Accordingly the Council of Industrial Design was founded in 1944 by the Board of Trade, as one of the first quangos.
In September 1945, only a month after the end of the war, the Council announced a national exhibition of design "in all the main range of consumer goods" to be held the following year.
This was the 1946 'Britain Can Make It' exhibition, organized largely at the instigation of the Council's director, S.C. Leslie.
The design of the exhibition itself was co-ordinated by Chief Display Designer, James Gardner.
The exhibition was held from September–November at the Victoria and Albert Museum, London.
Part of the reason for choosing this venue was that many of the museum's main exhibits were still in their wartime evacuation storage, outside London.
The venue was undamaged by bombing, empty and available, and itself in need of an attraction to restore its pre-war visitors.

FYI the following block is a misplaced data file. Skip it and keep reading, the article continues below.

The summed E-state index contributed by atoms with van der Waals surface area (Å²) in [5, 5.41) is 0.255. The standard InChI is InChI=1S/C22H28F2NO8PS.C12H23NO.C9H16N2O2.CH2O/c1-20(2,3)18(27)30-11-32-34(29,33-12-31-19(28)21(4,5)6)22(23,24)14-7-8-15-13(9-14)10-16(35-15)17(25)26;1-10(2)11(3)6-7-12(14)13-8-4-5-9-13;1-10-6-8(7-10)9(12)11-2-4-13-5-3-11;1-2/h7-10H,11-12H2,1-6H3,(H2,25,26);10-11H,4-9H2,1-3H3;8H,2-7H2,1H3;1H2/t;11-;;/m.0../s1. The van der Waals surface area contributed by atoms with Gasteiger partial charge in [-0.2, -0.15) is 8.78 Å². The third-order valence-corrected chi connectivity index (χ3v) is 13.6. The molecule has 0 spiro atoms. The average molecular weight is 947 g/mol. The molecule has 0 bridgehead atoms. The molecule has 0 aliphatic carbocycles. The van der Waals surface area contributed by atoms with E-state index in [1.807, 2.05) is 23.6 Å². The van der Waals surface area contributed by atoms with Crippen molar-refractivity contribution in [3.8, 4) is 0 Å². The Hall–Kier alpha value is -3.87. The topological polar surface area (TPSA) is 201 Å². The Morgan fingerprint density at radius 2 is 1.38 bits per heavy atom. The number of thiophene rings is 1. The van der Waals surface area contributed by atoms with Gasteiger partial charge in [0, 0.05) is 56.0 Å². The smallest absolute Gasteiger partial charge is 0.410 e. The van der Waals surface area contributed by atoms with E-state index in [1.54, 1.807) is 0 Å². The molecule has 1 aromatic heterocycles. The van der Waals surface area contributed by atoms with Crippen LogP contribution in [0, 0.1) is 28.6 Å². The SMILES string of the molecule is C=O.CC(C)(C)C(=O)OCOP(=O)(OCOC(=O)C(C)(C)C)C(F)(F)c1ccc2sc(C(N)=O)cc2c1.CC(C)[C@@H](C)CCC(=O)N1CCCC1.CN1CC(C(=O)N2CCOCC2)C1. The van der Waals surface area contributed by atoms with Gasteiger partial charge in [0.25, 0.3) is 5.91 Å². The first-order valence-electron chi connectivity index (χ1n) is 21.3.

A popular reaction in the press was to term it, "Britain Can't Have It" as the country was still in the grip of wartime Austerity measures and the goods on display were intended for export.
Reactions of those attending the exhibition were varied between the general public, the design intelligentsia and the manufacturers.
Critics', such as John Gloag's, reactions were highly positive, congratulating the exhibition organisers both on the intellectual quality of their exhibition and also for the achievement of producing it during such a time of austerity.
The public's reaction was less sophisticated, but still positive.
Their view was generally that of simply wanting products in the shops that they could actually buy.
The only real criticisms came from established manufacturers who largely failed to appreciate the exhibition's attempt to emphasise design, and who still judged it as a simple shop-window display, of their same pre-war products.

But back to Pears Road - the house had a 'drawing room' in the front, reserved for special occasions, and special visitors.